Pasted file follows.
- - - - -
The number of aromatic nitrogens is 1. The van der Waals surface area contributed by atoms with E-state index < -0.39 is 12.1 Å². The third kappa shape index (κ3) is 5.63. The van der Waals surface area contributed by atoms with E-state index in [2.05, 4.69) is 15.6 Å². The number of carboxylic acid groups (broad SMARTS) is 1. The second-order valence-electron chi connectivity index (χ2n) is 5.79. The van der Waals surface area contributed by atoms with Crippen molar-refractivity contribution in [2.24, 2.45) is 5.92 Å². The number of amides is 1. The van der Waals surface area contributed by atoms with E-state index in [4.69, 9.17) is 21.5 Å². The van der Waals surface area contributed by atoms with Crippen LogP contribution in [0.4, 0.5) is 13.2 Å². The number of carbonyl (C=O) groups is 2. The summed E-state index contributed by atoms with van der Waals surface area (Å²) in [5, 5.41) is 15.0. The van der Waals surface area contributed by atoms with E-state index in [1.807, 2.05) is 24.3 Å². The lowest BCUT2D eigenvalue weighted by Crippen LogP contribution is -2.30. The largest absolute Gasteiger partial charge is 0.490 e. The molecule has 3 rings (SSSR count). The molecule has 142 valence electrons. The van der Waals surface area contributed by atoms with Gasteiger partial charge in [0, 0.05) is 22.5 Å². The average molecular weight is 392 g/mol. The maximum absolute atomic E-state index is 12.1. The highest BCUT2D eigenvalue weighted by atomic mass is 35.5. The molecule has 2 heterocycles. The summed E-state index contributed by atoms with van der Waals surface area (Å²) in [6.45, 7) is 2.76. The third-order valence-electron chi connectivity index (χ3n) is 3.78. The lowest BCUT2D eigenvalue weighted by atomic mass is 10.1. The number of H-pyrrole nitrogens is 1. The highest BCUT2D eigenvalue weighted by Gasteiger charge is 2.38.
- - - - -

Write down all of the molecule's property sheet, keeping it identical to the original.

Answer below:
The number of aromatic nitrogens is 1. The van der Waals surface area contributed by atoms with E-state index < -0.39 is 12.1 Å². The third kappa shape index (κ3) is 5.63. The van der Waals surface area contributed by atoms with E-state index in [2.05, 4.69) is 15.6 Å². The number of carboxylic acid groups (broad SMARTS) is 1. The second-order valence-electron chi connectivity index (χ2n) is 5.79. The van der Waals surface area contributed by atoms with Crippen molar-refractivity contribution in [2.24, 2.45) is 5.92 Å². The number of amides is 1. The van der Waals surface area contributed by atoms with E-state index in [4.69, 9.17) is 21.5 Å². The van der Waals surface area contributed by atoms with Crippen LogP contribution in [0.4, 0.5) is 13.2 Å². The number of carbonyl (C=O) groups is 2. The summed E-state index contributed by atoms with van der Waals surface area (Å²) in [5, 5.41) is 15.0. The van der Waals surface area contributed by atoms with E-state index in [1.807, 2.05) is 24.3 Å². The lowest BCUT2D eigenvalue weighted by Crippen LogP contribution is -2.30. The largest absolute Gasteiger partial charge is 0.490 e. The molecule has 3 rings (SSSR count). The molecule has 142 valence electrons. The van der Waals surface area contributed by atoms with Gasteiger partial charge in [0, 0.05) is 22.5 Å². The average molecular weight is 392 g/mol. The maximum absolute atomic E-state index is 12.1. The highest BCUT2D eigenvalue weighted by atomic mass is 35.5. The molecule has 2 heterocycles. The summed E-state index contributed by atoms with van der Waals surface area (Å²) in [6.45, 7) is 2.76. The third-order valence-electron chi connectivity index (χ3n) is 3.78. The lowest BCUT2D eigenvalue weighted by atomic mass is 10.1. The number of H-pyrrole nitrogens is 1. The highest BCUT2D eigenvalue weighted by Gasteiger charge is 2.38.